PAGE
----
On Sept. 8, 2011, an Arizona Public Service field technician was sent out to a North Gila, Ariz., substation to switch a capacitor bank -- a routine job the technician had performed a dozen or so times before.
This time, however, he missed a step in the process, which knocked out the entire 500-kilovolt transmission line running through the substation.
Under normal circumstances, this wouldn't be a big deal. With a solid infrastructure operating within standard guidelines, this should have resulted in a brief, isolated outage.
But in our overstressed and under-maintained grid, that single transmission line was all that connected the region. Losing it sent a cascade of outages down the system, blacking out enormous swathes of Arizona, Mexico and Southern California, including all of San Diego and its 1.5 million customers.
| Andrew Herrmann: |
"By making investments, you are actually saving money."
In total, the outage left about 2.7 million customers without power -- the second-most significant outage of the year next to the one resulting from Hurricane Irene.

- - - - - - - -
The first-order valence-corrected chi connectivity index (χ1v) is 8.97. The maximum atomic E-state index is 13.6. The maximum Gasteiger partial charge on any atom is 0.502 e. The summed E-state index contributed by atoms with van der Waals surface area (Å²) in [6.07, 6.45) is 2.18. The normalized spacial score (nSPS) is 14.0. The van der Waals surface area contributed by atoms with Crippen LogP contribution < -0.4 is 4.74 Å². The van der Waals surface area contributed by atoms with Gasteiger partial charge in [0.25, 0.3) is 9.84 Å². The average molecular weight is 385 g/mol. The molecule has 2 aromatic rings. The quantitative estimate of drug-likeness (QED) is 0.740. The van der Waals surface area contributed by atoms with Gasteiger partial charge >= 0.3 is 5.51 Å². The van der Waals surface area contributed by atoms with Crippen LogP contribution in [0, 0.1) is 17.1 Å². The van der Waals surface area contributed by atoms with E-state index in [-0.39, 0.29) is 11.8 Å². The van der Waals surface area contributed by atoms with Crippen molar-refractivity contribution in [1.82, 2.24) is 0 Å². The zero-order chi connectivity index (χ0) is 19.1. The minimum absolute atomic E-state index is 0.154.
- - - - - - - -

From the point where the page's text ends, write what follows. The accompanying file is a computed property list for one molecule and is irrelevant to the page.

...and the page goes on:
For the hundreds of manufacturers scattered throughout the region, the outage was costly. According to the U.S. Department of Energy, these kinds of power failures cost companies between $20,000 and $2 million.
This was not a rare occurrence. In 2011, California led the country in outages with 371 -- more than double that of second place New York.
Such events confound an already-difficult environment for manufacturers trying to stay ahead in the United States today. Maintaining a profitable, competitive business with an infrastructure this shaky is increasingly difficult, and manufacturers are left largely unarmed in the fight to bring in the kind of investments necessary to change it.
So the question must be asked: Can the United States revitalize its infrastructure to provide manufacturers and businesses a competitive environment in which to operate and prosper?